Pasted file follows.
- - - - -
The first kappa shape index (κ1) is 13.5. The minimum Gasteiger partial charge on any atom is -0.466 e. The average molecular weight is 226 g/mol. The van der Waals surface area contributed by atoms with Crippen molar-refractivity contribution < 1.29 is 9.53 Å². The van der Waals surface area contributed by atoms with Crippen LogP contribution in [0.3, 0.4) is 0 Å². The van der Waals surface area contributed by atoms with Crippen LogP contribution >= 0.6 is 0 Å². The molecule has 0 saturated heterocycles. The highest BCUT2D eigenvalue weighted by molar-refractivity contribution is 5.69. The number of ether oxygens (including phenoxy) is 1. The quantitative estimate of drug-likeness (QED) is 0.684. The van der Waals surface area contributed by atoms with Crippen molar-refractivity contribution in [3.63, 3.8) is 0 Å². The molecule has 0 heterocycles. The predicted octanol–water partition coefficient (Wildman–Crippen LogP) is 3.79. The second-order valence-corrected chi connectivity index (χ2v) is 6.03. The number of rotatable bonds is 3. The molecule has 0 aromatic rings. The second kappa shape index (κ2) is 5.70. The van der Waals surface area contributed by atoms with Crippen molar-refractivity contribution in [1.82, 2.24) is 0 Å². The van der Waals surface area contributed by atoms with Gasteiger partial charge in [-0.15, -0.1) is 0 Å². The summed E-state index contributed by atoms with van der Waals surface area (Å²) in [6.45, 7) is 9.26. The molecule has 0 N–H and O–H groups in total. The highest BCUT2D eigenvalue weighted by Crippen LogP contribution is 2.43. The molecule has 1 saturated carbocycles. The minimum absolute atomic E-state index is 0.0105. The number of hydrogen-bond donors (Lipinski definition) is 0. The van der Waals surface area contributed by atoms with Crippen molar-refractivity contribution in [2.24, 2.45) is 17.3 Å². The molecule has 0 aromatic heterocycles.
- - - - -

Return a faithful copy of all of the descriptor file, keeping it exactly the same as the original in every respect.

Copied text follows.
The first kappa shape index (κ1) is 13.5. The minimum Gasteiger partial charge on any atom is -0.466 e. The average molecular weight is 226 g/mol. The van der Waals surface area contributed by atoms with Crippen molar-refractivity contribution < 1.29 is 9.53 Å². The van der Waals surface area contributed by atoms with Crippen LogP contribution in [0.3, 0.4) is 0 Å². The van der Waals surface area contributed by atoms with Crippen LogP contribution >= 0.6 is 0 Å². The molecule has 0 saturated heterocycles. The highest BCUT2D eigenvalue weighted by molar-refractivity contribution is 5.69. The number of ether oxygens (including phenoxy) is 1. The quantitative estimate of drug-likeness (QED) is 0.684. The van der Waals surface area contributed by atoms with Crippen molar-refractivity contribution in [3.63, 3.8) is 0 Å². The molecule has 0 heterocycles. The predicted octanol–water partition coefficient (Wildman–Crippen LogP) is 3.79. The second-order valence-corrected chi connectivity index (χ2v) is 6.03. The number of rotatable bonds is 3. The molecule has 0 aromatic rings. The second kappa shape index (κ2) is 5.70. The van der Waals surface area contributed by atoms with Crippen molar-refractivity contribution in [1.82, 2.24) is 0 Å². The van der Waals surface area contributed by atoms with Gasteiger partial charge in [-0.15, -0.1) is 0 Å². The summed E-state index contributed by atoms with van der Waals surface area (Å²) in [6.45, 7) is 9.26. The molecule has 0 N–H and O–H groups in total. The highest BCUT2D eigenvalue weighted by Crippen LogP contribution is 2.43. The molecule has 1 saturated carbocycles. The minimum absolute atomic E-state index is 0.0105. The number of hydrogen-bond donors (Lipinski definition) is 0. The van der Waals surface area contributed by atoms with Crippen molar-refractivity contribution in [2.24, 2.45) is 17.3 Å². The molecule has 0 aromatic heterocycles.